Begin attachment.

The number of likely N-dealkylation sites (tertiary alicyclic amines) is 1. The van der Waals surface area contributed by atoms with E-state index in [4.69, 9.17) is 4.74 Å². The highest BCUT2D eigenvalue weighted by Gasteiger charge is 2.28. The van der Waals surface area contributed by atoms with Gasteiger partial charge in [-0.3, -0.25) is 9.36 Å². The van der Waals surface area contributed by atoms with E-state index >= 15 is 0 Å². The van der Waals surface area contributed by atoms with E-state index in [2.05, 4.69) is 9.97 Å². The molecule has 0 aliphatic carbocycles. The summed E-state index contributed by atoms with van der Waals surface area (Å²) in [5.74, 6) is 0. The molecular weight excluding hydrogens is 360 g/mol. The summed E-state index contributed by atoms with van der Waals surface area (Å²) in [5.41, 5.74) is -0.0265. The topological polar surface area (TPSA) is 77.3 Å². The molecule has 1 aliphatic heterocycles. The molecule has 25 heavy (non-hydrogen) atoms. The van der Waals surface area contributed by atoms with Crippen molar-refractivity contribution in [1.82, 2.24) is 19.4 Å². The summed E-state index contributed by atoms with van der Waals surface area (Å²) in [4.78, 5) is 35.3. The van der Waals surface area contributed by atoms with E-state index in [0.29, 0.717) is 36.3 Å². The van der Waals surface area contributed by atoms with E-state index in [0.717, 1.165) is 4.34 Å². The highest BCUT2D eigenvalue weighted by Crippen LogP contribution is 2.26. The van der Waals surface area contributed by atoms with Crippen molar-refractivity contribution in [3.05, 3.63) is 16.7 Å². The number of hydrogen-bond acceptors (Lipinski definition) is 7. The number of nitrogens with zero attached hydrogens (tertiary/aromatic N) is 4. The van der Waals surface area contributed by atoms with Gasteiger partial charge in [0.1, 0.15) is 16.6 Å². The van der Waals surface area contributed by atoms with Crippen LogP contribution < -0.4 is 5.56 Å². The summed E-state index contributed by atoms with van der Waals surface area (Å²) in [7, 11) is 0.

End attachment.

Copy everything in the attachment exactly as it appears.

The number of likely N-dealkylation sites (tertiary alicyclic amines) is 1. The van der Waals surface area contributed by atoms with E-state index in [4.69, 9.17) is 4.74 Å². The highest BCUT2D eigenvalue weighted by Gasteiger charge is 2.28. The van der Waals surface area contributed by atoms with Gasteiger partial charge in [-0.3, -0.25) is 9.36 Å². The van der Waals surface area contributed by atoms with E-state index >= 15 is 0 Å². The van der Waals surface area contributed by atoms with E-state index in [2.05, 4.69) is 9.97 Å². The molecule has 0 aliphatic carbocycles. The summed E-state index contributed by atoms with van der Waals surface area (Å²) in [5.74, 6) is 0. The molecular weight excluding hydrogens is 360 g/mol. The summed E-state index contributed by atoms with van der Waals surface area (Å²) in [5.41, 5.74) is -0.0265. The topological polar surface area (TPSA) is 77.3 Å². The molecule has 1 aliphatic heterocycles. The molecule has 25 heavy (non-hydrogen) atoms. The van der Waals surface area contributed by atoms with Crippen molar-refractivity contribution in [1.82, 2.24) is 19.4 Å². The summed E-state index contributed by atoms with van der Waals surface area (Å²) in [4.78, 5) is 35.3. The van der Waals surface area contributed by atoms with E-state index in [0.29, 0.717) is 36.3 Å². The van der Waals surface area contributed by atoms with E-state index in [0.717, 1.165) is 4.34 Å². The highest BCUT2D eigenvalue weighted by Crippen LogP contribution is 2.26. The van der Waals surface area contributed by atoms with Crippen molar-refractivity contribution in [3.05, 3.63) is 16.7 Å². The number of hydrogen-bond acceptors (Lipinski definition) is 7. The number of nitrogens with zero attached hydrogens (tertiary/aromatic N) is 4. The van der Waals surface area contributed by atoms with Gasteiger partial charge in [0.1, 0.15) is 16.6 Å². The van der Waals surface area contributed by atoms with Crippen LogP contribution < -0.4 is 5.56 Å². The summed E-state index contributed by atoms with van der Waals surface area (Å²) in [7, 11) is 0.